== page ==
Software construction starts with a programming language, of which there are plenty of variants. Some programming languages are designed for specific domains, while others are called general purpose and designed for any programming task. A fundamental distinction is between *imperative* and *declarative* languages. The most influential paradigms are *functional* (often declarative) and *object-oriented* (most commonly imperative) programming models.

Programming languages are tools, so their effectiveness in solving a concrete problem relies heavily on applying best practices. Software engineering also deals with finding principles and practices to use better the available tools, including technical tools and human resources. The most important set of software engineering principles is the SOLID principles. Other principles, such as DRY and YAGNI, emphasize specific, pragmatic mindsets about software development. Additionally, we have dozens of design patterns: concrete reusable solutions to common software development problems.

Beyond the actual code, the most crucial resource most applications must manage is data. As the necessity to organize, query, and process larger and larger amounts of data increases, we turn from classic in-memory data structures to more advanced long-term storage solutions: databases. The *relational database* is the most pervasive model for representing and storing application data, especially structured data. However, several alternative non-relational paradigms are gaining relevance as less structured domains (such as human language and images) become increasingly important.

In the data-centric software world, information systems are some of the most complex applications we can find. They provide access to vast amounts of information, which can be from a concrete domain —such as medical or commercial information— or general purpose like search engines. These systems combine complex algorithms and data structures for efficient search with massively distributed hardware architectures to serve millions of users in real-time.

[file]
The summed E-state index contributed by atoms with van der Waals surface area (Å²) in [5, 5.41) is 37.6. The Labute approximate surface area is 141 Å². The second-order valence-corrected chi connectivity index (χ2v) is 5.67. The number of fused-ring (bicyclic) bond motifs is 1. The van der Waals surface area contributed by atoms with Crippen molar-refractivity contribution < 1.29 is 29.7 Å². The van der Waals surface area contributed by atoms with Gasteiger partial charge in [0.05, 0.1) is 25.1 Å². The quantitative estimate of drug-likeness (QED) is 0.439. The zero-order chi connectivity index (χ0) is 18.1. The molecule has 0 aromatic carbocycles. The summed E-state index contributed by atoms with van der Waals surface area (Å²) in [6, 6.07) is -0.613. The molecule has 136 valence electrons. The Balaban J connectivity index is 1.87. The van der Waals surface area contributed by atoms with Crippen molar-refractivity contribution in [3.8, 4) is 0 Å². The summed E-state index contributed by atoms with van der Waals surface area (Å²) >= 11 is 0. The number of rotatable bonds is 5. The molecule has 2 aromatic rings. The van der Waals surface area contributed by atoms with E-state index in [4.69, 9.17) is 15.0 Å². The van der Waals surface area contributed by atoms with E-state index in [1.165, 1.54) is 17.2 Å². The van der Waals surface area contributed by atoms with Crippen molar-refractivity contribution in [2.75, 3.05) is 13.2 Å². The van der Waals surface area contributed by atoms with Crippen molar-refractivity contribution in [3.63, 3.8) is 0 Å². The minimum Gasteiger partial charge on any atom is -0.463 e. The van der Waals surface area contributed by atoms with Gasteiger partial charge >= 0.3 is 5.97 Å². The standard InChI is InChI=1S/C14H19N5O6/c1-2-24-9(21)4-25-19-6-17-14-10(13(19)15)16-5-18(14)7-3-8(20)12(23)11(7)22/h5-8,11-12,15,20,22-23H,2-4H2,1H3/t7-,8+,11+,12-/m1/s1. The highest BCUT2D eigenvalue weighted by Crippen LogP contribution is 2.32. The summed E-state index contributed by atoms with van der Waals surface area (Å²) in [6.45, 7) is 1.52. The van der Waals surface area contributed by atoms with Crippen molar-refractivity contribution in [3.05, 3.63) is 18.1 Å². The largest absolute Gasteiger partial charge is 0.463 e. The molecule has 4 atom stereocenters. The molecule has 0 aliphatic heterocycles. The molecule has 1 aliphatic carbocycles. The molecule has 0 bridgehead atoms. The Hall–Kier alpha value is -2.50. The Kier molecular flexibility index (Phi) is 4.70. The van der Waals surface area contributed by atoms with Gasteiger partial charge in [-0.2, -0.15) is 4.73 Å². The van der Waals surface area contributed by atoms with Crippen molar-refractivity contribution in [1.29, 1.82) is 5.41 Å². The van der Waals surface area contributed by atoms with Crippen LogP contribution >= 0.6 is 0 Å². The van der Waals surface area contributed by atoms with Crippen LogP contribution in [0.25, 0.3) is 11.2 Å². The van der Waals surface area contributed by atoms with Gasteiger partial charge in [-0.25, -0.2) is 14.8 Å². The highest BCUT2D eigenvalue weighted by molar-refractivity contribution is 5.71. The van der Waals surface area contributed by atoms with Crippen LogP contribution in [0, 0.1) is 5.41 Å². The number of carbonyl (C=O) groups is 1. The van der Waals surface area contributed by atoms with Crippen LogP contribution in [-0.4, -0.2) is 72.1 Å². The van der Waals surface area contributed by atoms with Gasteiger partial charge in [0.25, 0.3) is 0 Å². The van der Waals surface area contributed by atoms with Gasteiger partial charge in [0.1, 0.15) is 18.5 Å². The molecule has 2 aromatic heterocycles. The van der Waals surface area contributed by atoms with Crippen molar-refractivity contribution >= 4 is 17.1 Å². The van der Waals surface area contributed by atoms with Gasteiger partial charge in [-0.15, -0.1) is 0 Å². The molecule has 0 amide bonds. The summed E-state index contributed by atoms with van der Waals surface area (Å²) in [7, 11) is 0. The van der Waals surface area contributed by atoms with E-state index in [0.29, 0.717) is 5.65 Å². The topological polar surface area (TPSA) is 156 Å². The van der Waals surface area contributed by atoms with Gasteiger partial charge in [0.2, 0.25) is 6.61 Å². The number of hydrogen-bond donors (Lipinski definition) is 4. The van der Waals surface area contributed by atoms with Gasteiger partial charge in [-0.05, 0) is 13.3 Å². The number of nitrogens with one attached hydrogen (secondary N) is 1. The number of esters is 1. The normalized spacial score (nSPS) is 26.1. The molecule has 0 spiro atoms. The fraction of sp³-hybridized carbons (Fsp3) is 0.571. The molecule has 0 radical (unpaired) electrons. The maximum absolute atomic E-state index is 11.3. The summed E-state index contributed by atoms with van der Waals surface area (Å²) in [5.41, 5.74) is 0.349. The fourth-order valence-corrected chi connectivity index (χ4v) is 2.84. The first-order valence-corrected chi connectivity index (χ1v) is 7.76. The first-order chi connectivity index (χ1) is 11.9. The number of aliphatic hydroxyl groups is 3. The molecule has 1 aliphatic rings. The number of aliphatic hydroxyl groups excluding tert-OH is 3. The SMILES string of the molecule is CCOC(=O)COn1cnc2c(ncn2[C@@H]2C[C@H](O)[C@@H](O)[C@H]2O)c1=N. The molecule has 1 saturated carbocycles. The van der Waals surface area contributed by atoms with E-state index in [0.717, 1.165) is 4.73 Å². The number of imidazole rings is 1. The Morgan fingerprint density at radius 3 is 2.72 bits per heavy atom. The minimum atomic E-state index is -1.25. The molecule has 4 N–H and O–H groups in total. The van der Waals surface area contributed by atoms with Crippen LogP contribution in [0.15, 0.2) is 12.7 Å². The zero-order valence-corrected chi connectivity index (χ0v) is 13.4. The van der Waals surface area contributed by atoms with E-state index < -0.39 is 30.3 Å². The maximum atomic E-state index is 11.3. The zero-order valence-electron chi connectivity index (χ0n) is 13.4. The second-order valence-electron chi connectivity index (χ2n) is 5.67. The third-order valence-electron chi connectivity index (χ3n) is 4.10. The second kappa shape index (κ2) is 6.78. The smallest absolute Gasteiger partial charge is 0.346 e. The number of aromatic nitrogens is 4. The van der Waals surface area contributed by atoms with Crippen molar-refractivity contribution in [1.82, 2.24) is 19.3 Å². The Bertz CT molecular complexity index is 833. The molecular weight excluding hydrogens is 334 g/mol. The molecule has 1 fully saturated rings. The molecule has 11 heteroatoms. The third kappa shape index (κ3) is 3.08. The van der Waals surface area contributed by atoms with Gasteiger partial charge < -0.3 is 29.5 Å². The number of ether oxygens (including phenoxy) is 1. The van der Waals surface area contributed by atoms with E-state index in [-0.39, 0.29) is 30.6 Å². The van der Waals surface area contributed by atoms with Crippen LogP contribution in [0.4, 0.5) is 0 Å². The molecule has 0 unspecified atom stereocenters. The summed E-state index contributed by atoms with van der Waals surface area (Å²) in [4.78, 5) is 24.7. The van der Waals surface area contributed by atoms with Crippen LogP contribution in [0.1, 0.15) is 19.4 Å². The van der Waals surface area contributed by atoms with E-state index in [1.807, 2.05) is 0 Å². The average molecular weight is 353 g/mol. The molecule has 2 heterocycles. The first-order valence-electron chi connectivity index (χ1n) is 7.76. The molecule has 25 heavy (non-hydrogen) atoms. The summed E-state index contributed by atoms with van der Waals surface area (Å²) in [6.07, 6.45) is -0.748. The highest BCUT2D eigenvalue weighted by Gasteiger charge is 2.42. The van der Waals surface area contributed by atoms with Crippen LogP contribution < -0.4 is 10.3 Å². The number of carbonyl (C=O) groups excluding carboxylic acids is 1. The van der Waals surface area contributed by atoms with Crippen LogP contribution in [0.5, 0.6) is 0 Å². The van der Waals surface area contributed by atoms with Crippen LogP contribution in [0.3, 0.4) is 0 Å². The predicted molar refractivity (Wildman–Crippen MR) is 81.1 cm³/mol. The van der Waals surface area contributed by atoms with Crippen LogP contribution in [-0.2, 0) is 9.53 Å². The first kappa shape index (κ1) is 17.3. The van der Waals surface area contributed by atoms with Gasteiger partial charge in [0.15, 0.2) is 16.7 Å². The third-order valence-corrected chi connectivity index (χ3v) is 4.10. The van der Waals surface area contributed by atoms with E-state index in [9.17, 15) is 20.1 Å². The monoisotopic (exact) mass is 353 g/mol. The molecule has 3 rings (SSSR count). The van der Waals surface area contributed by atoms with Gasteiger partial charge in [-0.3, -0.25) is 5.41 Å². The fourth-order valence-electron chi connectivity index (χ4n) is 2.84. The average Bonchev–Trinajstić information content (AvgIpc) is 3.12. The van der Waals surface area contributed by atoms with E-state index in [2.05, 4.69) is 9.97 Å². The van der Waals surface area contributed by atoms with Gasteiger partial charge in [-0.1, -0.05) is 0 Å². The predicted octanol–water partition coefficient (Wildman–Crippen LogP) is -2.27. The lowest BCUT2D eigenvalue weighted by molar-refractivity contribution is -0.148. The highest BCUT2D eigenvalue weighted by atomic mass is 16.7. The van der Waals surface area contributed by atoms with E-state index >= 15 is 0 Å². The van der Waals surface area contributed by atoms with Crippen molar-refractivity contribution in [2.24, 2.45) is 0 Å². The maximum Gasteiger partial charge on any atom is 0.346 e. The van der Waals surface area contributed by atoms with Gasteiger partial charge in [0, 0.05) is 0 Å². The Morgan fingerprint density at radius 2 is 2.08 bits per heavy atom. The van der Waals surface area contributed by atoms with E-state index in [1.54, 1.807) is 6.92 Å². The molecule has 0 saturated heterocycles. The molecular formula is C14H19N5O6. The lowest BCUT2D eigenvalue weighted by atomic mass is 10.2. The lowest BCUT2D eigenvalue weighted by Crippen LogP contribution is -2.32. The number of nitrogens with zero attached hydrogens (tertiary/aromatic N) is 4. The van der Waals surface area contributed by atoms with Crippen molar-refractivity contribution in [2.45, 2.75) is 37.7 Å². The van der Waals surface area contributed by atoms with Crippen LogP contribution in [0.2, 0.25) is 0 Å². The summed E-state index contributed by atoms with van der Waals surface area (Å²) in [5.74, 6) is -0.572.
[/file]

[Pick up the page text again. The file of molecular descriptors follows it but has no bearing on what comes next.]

As we've seen, software ultimately runs on someone's computer, and different computational systems pose different challenges. From a software engineering perspective, we can understand those challenges better if we think in terms of *platforms*. The three major software platforms are the *desktop* (apps installed in your computer), the *mobile *(apps installed in your smartphone), and the *web *(apps running on your browser).

Developing desktop software is hard because different users will have different hardware, operating systems, and other considerations, making it hard to build robust and portable software. Mobile development brings additional challenges because mobile devices vary widely and are often more limited than desktop hardware, so performance is even more crucial. The web is the largest platform, and we've already discussed distributed systems. The web is an interesting platform from the software engineering perspective because it is pervasive and lets us abstract from the user's hardware. Perhaps the most famous software development technologies are those associated with web development: HTML, CSS, and JavaScript.

The final component in software engineering concerns the interaction between the user and the application. Human-computer interaction (HCI) studies the design of effective user interfaces, both physical and digital. Two major concerns are designing an appropriate *user experience*, and ensuring *accessibility* for all users, fundamentally those with special needs such as limited eyesight, hearing, or movement.